Explain this quote from act 1, scene 5 of Macbeth.

The raven himself is hoarse

That croaks the fatal entrance of Duncan

Under my battlements. Come, you spirits

That tend on mortal thoughts, unsex me here,

And fill me from the crown to the toe top-full

Of direst cruelty. Make thick my blood.

Stop up the access and passage to remorse,

That no compunctious visitings of nature

Shake my fell purpose, nor keep peace between

The effect and it! Come to my woman’s breasts,

And take my milk for gall, you murd'ring ministers,

Wherever in your sightless substances

You wait on nature’s mischief. Come, thick night,

And pall thee in the dunnest smoke of hell,

That my keen knife see not the wound it makes,

Nor heaven peep through the blanket of the dark

To cry “Hold, hold!"

Expert Answers

An illustration of the letter 'A' in a speech bubbles

This quote is a speech by Lady Macbeth, wife of Macbeth.  In this play, Lady Macbeth urges her husband to kill Duncan , the king of Scotland, so that they might usurp the throne.  In this particular speech, Lady Macbeth enacts a kind of prayer (though not to...

Get
This Answer Now

Start your 48-hour free trial to unlock this answer and thousands more. Enjoy eNotes ad-free and cancel anytime.

Start your 48-Hour Free Trial

This quote is a speech by Lady Macbeth, wife of Macbeth.  In this play, Lady Macbeth urges her husband to kill Duncan, the king of Scotland, so that they might usurp the throne.  In this particular speech, Lady Macbeth enacts a kind of prayer (though not to God and Heaven, but to "spirits" and "thick night"), asking for the strength and the cruel indifference needed for her and her husband to commit murder.  Though this is the basic meaning of these lines, there is an interesting trope of secrecy or trickery also present throughout the passage.  For example, she asks to be "unsexed," which would rid her of her womanly softness but which also creates an image of uncertainty or unclarity about her gender (something that has been "unsexed" is neither male nor female, and a reader might expect Lady Macbeth to be soft and feminine because of her sex, but her womanly outside now conceals a darker, cruel inside).  Similarly, she wishes for her "milk," which would be nurturing and sweet, to turn to "gall."  The spirits she prays to are "sightless," and she wishes that Heaven might not be able to "peep through the blanket of the dark," again echoing a sense of secrecy and concealment.  This speech speaks to Lady Macbeth's cruelty and deceitfulness throughout the play, as she seeks to manipulate all the characters, including her husband.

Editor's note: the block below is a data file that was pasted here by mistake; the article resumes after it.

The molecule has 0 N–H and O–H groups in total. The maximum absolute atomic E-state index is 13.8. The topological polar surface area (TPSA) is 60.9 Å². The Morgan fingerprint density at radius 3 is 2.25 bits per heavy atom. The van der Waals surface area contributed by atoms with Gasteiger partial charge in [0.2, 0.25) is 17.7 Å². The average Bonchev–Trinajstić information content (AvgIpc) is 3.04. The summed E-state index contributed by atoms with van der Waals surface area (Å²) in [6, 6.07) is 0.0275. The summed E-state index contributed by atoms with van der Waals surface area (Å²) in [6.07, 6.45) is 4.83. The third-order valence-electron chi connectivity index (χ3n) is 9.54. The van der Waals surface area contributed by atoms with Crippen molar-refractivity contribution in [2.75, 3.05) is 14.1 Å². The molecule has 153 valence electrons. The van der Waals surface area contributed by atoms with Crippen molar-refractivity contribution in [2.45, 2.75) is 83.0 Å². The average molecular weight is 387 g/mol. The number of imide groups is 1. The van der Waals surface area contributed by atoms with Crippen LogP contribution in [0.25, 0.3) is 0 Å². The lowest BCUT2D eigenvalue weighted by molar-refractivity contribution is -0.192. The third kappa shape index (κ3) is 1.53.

Approved by eNotes Editorial Team